As easy as Pi

A couple of years ago, I dont remember exactly when, I bought a Raspberry Pi. This is a very small computer the size of a cigarette pack. It was supplied basically as a circuit board where you plug in a power supply, keyboard, mouse and monitor. It has an HDMI output for a TV.

The main thing about this is you switch on the power and it boots from an SD Card. 


The problem with this for me was the messy nature of my desk. If the exposed circuit board touches metal and short circuits then you have a problem. That's what I did and a smell of burning hit my nose. 

That was it. Well the PI developed and as a little Christmas treat I bought a replacement. This time with a case to stop me breaking it so easily.

With the new smart case with a raspberry logo, more memory, a microsd and more USB ports it is a bit better than the original but still tiny. It's basically about as powerful as a small smartphone and is targetted at the hobbiests and also the kids who want to code. Yes code!

For the past 25 years or so IT has become business studies. No longer is the practice of IT taught. It morphed into ICT and then the exams were all about developing your own business on Excel and writing a stock control database on Access. IT was mostly business studies. The Pi looks back to an earlier age of the BBC Micro and software being written from scratch.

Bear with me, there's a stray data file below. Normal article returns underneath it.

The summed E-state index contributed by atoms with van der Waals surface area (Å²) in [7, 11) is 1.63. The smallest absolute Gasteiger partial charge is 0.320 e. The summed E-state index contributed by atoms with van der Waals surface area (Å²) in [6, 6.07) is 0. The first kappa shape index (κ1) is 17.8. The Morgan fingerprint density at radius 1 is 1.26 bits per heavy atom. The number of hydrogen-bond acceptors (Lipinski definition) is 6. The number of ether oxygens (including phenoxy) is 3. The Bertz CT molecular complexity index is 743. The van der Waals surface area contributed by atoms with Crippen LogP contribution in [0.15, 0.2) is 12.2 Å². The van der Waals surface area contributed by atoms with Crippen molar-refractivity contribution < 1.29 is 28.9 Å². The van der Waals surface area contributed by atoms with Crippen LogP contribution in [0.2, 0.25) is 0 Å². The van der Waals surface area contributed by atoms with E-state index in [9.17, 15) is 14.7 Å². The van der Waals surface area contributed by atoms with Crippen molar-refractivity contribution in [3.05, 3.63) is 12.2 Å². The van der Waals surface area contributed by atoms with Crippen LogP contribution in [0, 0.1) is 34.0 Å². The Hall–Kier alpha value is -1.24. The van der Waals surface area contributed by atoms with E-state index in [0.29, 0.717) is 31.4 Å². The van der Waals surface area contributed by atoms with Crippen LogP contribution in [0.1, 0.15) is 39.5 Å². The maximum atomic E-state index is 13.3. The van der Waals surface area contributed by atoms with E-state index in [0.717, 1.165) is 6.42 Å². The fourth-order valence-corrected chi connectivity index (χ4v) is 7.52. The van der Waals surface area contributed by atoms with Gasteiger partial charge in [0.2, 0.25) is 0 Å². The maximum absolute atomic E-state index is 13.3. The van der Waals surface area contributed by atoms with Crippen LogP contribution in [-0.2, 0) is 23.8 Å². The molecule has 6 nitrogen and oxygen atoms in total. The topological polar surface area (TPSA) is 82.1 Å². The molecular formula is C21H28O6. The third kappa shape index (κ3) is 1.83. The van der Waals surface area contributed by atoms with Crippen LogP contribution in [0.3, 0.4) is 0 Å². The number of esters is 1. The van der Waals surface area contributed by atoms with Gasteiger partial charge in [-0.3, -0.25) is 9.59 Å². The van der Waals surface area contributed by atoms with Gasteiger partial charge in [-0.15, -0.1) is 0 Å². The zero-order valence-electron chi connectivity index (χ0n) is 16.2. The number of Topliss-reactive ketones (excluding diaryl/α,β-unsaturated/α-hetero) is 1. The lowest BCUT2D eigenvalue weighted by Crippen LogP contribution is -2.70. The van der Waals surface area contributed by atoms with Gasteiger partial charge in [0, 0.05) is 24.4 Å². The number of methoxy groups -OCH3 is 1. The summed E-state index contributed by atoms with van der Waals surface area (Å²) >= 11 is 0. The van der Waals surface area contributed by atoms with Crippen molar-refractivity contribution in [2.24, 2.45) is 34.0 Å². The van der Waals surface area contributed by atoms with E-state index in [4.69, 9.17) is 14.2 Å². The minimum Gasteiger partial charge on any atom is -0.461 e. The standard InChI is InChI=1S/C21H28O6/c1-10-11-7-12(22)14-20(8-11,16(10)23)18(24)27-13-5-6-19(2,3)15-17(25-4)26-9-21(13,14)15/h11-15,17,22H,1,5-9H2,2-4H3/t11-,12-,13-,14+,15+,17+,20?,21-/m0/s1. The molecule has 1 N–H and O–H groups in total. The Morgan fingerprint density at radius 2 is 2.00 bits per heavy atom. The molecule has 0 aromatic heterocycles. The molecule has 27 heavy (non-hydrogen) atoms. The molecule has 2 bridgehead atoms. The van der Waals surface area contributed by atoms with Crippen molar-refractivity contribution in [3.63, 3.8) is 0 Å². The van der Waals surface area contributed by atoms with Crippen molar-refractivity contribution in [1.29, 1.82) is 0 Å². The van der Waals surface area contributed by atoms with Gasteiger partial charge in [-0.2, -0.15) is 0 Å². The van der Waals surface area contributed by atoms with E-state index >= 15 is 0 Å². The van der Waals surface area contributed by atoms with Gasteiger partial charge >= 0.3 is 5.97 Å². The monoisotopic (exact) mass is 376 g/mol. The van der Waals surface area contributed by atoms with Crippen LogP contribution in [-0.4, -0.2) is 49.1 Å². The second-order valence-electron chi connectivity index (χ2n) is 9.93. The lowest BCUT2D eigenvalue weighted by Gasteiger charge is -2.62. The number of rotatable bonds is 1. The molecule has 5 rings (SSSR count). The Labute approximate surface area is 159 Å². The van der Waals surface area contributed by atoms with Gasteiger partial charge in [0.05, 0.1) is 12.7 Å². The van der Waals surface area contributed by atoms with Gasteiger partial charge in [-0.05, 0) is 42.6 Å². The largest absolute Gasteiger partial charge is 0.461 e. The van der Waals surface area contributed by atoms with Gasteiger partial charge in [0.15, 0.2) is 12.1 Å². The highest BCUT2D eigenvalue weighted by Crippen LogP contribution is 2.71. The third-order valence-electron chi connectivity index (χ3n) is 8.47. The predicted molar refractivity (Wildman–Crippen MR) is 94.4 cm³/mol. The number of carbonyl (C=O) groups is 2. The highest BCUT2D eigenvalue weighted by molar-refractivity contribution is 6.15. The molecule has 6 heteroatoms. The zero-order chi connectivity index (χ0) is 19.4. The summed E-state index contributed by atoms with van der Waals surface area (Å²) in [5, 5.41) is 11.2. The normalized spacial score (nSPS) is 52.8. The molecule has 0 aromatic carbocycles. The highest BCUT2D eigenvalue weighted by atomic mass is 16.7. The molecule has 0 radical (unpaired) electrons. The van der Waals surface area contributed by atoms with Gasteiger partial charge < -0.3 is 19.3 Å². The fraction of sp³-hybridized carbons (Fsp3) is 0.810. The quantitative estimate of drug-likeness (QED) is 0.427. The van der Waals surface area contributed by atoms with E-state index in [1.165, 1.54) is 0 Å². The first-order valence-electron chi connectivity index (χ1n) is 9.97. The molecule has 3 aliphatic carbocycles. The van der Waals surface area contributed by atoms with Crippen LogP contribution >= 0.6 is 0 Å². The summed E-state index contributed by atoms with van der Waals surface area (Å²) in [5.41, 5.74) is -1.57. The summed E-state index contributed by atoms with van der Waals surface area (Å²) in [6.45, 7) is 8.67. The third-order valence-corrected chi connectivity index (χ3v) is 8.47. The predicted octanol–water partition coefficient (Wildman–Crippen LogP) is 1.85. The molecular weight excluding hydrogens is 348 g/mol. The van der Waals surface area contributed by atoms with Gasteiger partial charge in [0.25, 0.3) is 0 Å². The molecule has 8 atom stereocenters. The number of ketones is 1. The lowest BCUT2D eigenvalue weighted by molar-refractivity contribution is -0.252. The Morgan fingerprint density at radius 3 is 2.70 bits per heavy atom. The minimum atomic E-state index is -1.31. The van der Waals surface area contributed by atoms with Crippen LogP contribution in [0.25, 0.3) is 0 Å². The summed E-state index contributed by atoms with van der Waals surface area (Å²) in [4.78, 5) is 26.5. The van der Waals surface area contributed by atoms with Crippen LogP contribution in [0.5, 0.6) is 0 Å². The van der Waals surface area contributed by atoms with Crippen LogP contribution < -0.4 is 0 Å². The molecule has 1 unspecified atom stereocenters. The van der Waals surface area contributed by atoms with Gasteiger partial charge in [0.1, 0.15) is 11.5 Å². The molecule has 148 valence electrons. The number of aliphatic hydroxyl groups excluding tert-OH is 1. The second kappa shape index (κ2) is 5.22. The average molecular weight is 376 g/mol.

The Pi runs on Linux not Windows. There is a Windows 10 IOT implementation but I actually like Linux. I hope I will have some time to look at some coding on my Pi but I also want to power it via solar chargers and use it as an ssh terminal into other Unix based systems. In other words a bit of fun.

The link to the BBC Micro is stronger than just invoking a spirit of 30 years ago. The processor in the Pi, and most modern smartphones, is the ARM processor. ARM (Acorn Risc Machine) is a 'system on a chip' (SOC) design that goes right back to the BBC Micro and Acorn Computers - the developer of ARM. The BBC Micro was based on the 6502 motorola processor. The BBC Micro was a branding to accompany a set of BBC television programmes to educate the public about microcomputers. The computer was sold widely into education.

Acorn did not build a PC clone but instead wanted to work with RISC processors. RISC stood for Reduced Instruction Set Computer. In contrast the Intel range of processors used "complex" instructions and were the workhorses of the PC industry. ARM used fewer shorter instructions to the processor to require less power and work faster. Complex instruction systems needed more power but could run faster clock speeds.

The Acorn Archimedes was the successor to the BBC Micro at the end of the 1980s. It was the most powerful personal computer you could buy. However in a world that had standardised on the IBM PC, MSDOS and later Windows the RISC OS was out on it's own.

Intel and Windows won the desktop war but the RISC design continued. The small team in Cambridge built on the RISC chip capability of being powerful with low power. ARM became Advanced RISC Machines Ltd and then designed systems on chip for embedded devices. When smartphones happened the low power ARM chips were ideal for pocket sized devices. Intel is not the master of the smartphone processor but rather the companies that license ARM designs,

The Raspberry Pi, designed in Cambridge uses an ARM chip and is designed, like the original Acorn BBC Micro, to teach kids to code. The combination of the BBC's commitment to educating the nation about microcomputing has led to computing devices worldwide running on ARM processors.


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